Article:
In 1960, I became an employee of one of Jamaica’s most critical public institutions, dedicated to changing the face and lives of Jamaica and Jamaicans through the power of books and reading; the Jamaica Library Service (JLS),established in 1948 in colonial Jamaica,
I joined as a Bookmobile Library Assistant for the Schools Library Service (SLS). I was assigned to Region Three, which covered the parishes of Manchester, Clarendon and St. Elizabeth, with headquarters at the Manchester Parish Library in Mandeville. I reported for training at the Headquarters of the JLS at 2 Tom Redcam Avenue, in the Schools Library Service Department, headed by Mrs. Cynthia Warmington, a charming woman with a welcoming smile, who introduced me to Joan Dolphy, Bookmobile Librarian for Kingston, St. Andrew and St Thomas, and Gloria James, in charge of the schools that were still being serviced from headquarters by a van delivery system. Mr. Harold Jenkins the van driver, was a repository of the history of the Schools Library Service and frequently regaled us with harrowing and funny stories of the pre-bookmobile pioneering days when he serviced the entire island.
Joan Haye, tall, attractive and another Alpha graduate, looked at me with disdain, as if I had inadvertently wandered into a place where I patently did not belong. She spoke with a strange combination of the British and American accents, both familiar, having grown up in Mandeville, with colonial expatriates and Americans who had settled there at the start of the bauxite industry in the 1950s. Her reluctance to show me the ropes was obvious, unlike Gloria James, a quiet reserved woman with a calming disposition and voice. I soon found out that nothing and no one rattled her.
Joan, I soon discovered, considered herself a special favourite of the cadre of senior staff, an attention-seeker who at times resorted to bizarre behaviours like; wearing hats to work, deboning sardines for her lunch, claiming a needle had run into her finger and disappeared, so she could be accompanied by Mrs. Warmington to the Kingston Public Hospital for x-rays. Overtime that needle performed a Houdini. Underneath all this performance management, Joan was essentially a warm and kind individual and we became long-lasting friends.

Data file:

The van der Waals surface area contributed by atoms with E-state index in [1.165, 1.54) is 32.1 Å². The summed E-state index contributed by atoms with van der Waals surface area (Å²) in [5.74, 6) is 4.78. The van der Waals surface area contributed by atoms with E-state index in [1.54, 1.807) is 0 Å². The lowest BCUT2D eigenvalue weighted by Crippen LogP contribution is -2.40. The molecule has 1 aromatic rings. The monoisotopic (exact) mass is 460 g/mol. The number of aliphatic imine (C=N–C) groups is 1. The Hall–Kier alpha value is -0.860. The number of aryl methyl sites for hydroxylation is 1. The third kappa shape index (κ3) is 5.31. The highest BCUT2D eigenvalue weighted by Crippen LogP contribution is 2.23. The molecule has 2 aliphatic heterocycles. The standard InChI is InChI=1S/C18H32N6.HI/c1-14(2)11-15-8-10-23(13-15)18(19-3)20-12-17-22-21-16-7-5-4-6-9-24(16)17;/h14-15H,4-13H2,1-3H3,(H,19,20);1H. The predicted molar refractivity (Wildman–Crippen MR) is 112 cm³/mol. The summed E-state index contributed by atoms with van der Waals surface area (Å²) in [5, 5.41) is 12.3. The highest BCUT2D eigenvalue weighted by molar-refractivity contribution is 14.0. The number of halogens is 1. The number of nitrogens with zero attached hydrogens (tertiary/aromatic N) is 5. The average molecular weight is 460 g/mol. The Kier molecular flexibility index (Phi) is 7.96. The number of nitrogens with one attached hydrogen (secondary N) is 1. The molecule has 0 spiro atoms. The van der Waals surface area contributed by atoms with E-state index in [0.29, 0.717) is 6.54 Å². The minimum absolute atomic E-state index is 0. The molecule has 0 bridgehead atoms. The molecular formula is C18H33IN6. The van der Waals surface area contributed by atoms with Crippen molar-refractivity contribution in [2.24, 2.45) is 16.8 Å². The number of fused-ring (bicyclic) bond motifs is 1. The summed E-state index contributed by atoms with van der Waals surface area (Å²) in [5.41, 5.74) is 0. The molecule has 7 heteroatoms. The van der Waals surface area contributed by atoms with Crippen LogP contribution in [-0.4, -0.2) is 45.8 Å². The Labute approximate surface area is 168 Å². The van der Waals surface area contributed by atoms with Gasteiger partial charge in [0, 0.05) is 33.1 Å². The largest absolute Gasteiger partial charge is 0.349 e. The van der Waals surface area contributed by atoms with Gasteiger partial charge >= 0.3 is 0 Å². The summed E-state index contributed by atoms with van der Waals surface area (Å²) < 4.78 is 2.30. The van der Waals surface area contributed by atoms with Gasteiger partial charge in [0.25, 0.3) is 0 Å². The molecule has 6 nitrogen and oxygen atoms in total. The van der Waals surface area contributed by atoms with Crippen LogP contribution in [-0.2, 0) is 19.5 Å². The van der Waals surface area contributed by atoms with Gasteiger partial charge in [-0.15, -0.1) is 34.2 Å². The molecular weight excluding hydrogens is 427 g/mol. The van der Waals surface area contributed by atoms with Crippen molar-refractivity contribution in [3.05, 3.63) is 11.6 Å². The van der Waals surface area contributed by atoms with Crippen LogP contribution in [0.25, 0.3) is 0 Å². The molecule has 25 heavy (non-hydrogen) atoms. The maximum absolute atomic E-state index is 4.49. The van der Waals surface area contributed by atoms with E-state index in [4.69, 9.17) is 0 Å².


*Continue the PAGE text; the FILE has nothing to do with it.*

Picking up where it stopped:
SLS was established in 1952 by the JLS on behalf of the then Department of Education which provided the financing. In the early days the princely sum of six thousand British pounds was provided for 200 schools. Each was required to contribute four pounds to be eligible to participate and would receive 50 books as a nucles0for a library. Understandably, this arrangement was far from satisfactory, so the service was improved with an increase in the grant to thirteen pounds, 60 books, a lending arrangement from a book pool at headquarters, by a delivery van to the schools every other term. While the lending arrangement represented a significant improvement, there still remained a major drawback. Not all schools were serviced and even for those that were a part of the programme, the specific needs of each school were neither known nor met because there was very little contact between headquarters and the schools. In 1957 a schools bookmobile service was established. The island was divided into five regions and bookmobiles with librarians visited the schools. The communication this engendered between teachers, students and Librarian raised the quality and effectiveness of the service.
So here I was in 1960, back in Mandeville my home town, keen, eager and enthusiastic to take a travelling library to primary school children in central Jamaica. Jacqueline Rowe, the Librarian, a classy lady and past graduate of Convent Of Mercy Alpha High School for Girls in Kingston, a Roman Catholic Institution founded in 1894 and dedicated to the educational and spiritual development of the young women of Jamaica School. Jackie fancied herself a ‘sophisticate.’ She wore make-up; walked with a swaying motion that accentuated her ample hips and insisted on having us pronounce her name – as she did – with a ‘French’ accent. She was decidedly an outlier for Alpha. Fagan, the skilled bookmobile driver, impeccably-dressed in his khaki uniform, with three shiny gold teeth which he loved to flash in a beaming smile, his lunch carrier and I sallied forth to assist in expanding the minds of Jamaica’s children, by exposing them to the wonderful world of books. It was hard work; travelling five days per week, sometimes on indescribably bad roads, to places I had never heard about or even seen on a map, to be greeted by children who met you from the school gate and ran beside the bookmobile like security outriders, heralding the arrival of persons of importance. We visited two schools per day, leaving base by 8:30am to get to the first school by 10:00 a.m. after which we had to restock the shelves, eat a hasty lunch and get to the second school at 2:00 p.m.